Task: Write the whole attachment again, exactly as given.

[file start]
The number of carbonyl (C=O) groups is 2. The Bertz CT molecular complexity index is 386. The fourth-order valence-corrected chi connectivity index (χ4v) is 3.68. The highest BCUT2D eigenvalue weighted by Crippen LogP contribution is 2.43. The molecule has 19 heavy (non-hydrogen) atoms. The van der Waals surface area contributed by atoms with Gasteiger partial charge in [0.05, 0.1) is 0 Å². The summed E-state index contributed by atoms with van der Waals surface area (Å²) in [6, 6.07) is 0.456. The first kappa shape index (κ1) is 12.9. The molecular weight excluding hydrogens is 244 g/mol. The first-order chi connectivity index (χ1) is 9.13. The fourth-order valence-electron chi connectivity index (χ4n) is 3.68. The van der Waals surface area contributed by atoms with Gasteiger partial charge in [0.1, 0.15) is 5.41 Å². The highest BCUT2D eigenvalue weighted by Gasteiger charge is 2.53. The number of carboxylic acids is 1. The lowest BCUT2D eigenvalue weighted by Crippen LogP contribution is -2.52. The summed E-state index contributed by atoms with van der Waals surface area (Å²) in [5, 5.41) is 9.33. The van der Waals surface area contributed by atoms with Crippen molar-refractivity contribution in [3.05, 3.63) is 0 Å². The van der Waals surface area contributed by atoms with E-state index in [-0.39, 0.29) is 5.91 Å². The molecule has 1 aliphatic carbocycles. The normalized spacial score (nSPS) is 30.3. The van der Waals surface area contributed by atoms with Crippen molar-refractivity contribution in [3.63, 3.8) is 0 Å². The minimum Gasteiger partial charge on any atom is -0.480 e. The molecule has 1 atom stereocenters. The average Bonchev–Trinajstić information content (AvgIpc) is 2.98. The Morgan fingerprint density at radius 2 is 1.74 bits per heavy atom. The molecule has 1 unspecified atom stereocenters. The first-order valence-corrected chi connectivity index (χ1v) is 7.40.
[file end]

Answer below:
The number of carbonyl (C=O) groups is 2. The Bertz CT molecular complexity index is 386. The fourth-order valence-corrected chi connectivity index (χ4v) is 3.68. The highest BCUT2D eigenvalue weighted by Crippen LogP contribution is 2.43. The molecule has 19 heavy (non-hydrogen) atoms. The van der Waals surface area contributed by atoms with Gasteiger partial charge in [0.05, 0.1) is 0 Å². The summed E-state index contributed by atoms with van der Waals surface area (Å²) in [6, 6.07) is 0.456. The first kappa shape index (κ1) is 12.9. The molecular weight excluding hydrogens is 244 g/mol. The first-order chi connectivity index (χ1) is 9.13. The fourth-order valence-electron chi connectivity index (χ4n) is 3.68. The van der Waals surface area contributed by atoms with Gasteiger partial charge in [0.1, 0.15) is 5.41 Å². The highest BCUT2D eigenvalue weighted by Gasteiger charge is 2.53. The number of carboxylic acids is 1. The lowest BCUT2D eigenvalue weighted by Crippen LogP contribution is -2.52. The summed E-state index contributed by atoms with van der Waals surface area (Å²) in [5, 5.41) is 9.33. The van der Waals surface area contributed by atoms with Crippen molar-refractivity contribution in [3.05, 3.63) is 0 Å². The van der Waals surface area contributed by atoms with E-state index in [-0.39, 0.29) is 5.91 Å². The molecule has 1 aliphatic carbocycles. The normalized spacial score (nSPS) is 30.3. The van der Waals surface area contributed by atoms with Crippen molar-refractivity contribution in [3.63, 3.8) is 0 Å². The minimum Gasteiger partial charge on any atom is -0.480 e. The molecule has 1 atom stereocenters. The average Bonchev–Trinajstić information content (AvgIpc) is 2.98. The Morgan fingerprint density at radius 2 is 1.74 bits per heavy atom. The molecule has 1 unspecified atom stereocenters. The first-order valence-corrected chi connectivity index (χ1v) is 7.40.